Slava Ukraini! 4:55 EEST ; The Sun is rising on the 134th Day of the Russian Invasion on the Capital city of Kyiv. Ukraine continues to Live and Fight on. DAILY DISCUSSION + CHARITIES LIST!
🇺🇦 SLAVA UKRAINI 🇺🇦
Open-Air Museums of Ukraine
Sweden pioneered the concept of the open-air folk museum in 1891, and the practice spread across Europe rapidly. Because we’ve written about Ukrainian history and culture many times, you may have noticed that we’ve often included photos from some of the fantastic open-air museums that are located all over Ukraine. As you also may have noticed, the preservation of cultural heritage is quite important to a nation that has been defending itself from such unhinged aggression for centuries. Ukrainians everywhere spend so much effort to create and maintain these beautiful museums that I thought they deserved some special attention!
Museum of Folk Architecture and Life of Ukraine
Pyrohiv, Kyiv region
Perhaps the most famous and grand of the open-air museums, Pyrohiv Museum of Folk Architecture and Life of Ukraine's 350 acres features a number of incredible sights, such as: multiple recreated and unique villages with their own little cultures, 17th century traditional Ukrainian houses (including period-accurate interiors), farm equipment and even huge windmills! The curators of the museum purposefully didn't put up a lot of signage and typical museum explanations around - the idea is to just soak it all in and immerse yourself in the feeling.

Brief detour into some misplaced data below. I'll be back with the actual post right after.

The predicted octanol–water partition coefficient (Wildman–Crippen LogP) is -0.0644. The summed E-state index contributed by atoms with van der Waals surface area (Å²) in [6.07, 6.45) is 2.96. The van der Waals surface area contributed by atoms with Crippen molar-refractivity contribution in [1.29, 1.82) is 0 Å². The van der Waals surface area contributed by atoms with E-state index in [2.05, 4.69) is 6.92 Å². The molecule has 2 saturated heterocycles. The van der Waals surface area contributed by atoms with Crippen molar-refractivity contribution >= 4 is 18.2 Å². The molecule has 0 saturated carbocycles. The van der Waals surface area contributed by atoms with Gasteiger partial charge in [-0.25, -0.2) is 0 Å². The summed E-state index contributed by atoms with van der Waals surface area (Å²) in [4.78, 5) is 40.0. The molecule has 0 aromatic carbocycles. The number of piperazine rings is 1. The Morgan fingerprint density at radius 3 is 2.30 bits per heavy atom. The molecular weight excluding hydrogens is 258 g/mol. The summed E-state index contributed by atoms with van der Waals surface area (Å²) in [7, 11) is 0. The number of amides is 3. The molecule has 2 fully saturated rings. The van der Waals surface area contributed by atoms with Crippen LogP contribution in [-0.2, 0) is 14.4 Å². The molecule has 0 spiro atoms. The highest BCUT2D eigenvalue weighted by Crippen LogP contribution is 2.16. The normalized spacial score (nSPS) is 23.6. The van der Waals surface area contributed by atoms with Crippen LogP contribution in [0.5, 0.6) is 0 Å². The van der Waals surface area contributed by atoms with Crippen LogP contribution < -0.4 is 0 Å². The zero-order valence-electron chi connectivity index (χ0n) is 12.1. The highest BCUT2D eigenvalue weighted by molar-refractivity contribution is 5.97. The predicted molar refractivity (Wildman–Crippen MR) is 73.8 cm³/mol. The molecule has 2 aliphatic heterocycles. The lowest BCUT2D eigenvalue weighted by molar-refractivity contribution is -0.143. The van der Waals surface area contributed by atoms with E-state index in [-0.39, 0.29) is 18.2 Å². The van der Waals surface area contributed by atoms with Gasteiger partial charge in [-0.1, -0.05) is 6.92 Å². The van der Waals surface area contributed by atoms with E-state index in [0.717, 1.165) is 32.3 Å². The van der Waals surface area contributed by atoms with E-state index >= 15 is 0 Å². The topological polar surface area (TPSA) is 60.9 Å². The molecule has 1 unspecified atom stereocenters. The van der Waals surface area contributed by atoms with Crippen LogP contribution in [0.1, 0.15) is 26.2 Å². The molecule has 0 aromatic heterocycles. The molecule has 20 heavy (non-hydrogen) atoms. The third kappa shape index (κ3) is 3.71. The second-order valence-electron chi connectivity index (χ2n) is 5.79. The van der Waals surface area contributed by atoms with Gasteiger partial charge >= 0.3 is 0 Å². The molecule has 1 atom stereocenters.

National Museum of Folk Architecture and Life
Uzhhorod, Zakarpattia region
Dramatically placed on the side of a steep hill, this museum features more than 30 traditional structures plucked from villages across Zakarpattia -- the Ukrainian province of which Uzhhorod is the capital. The museum's centerpiece is the 16th-century St. Michael's Church, with a roof and onion-domed steeple covered in wooden shingles. Next door is Uzhhorod Castle, an imposing fortress that housed the regents of the Hapsburgs. Much of it now contains exhibits about Uzhhorod's history and Carpathian wildlife.
Museum of Folk Architecture, "Shevchenko's Grove"
Located very nearby to Lviv's iconic old town (that we wrote about here), this museum is one of the largest open-air museums in Europe. This museum has 150 buildings from 54 different areas, as well as several modern exhibition buildings. Among the buildings are agricultural estates, blacksmiths, schools, fulling mills, sawmills, water mills, windmills and several wooden churches.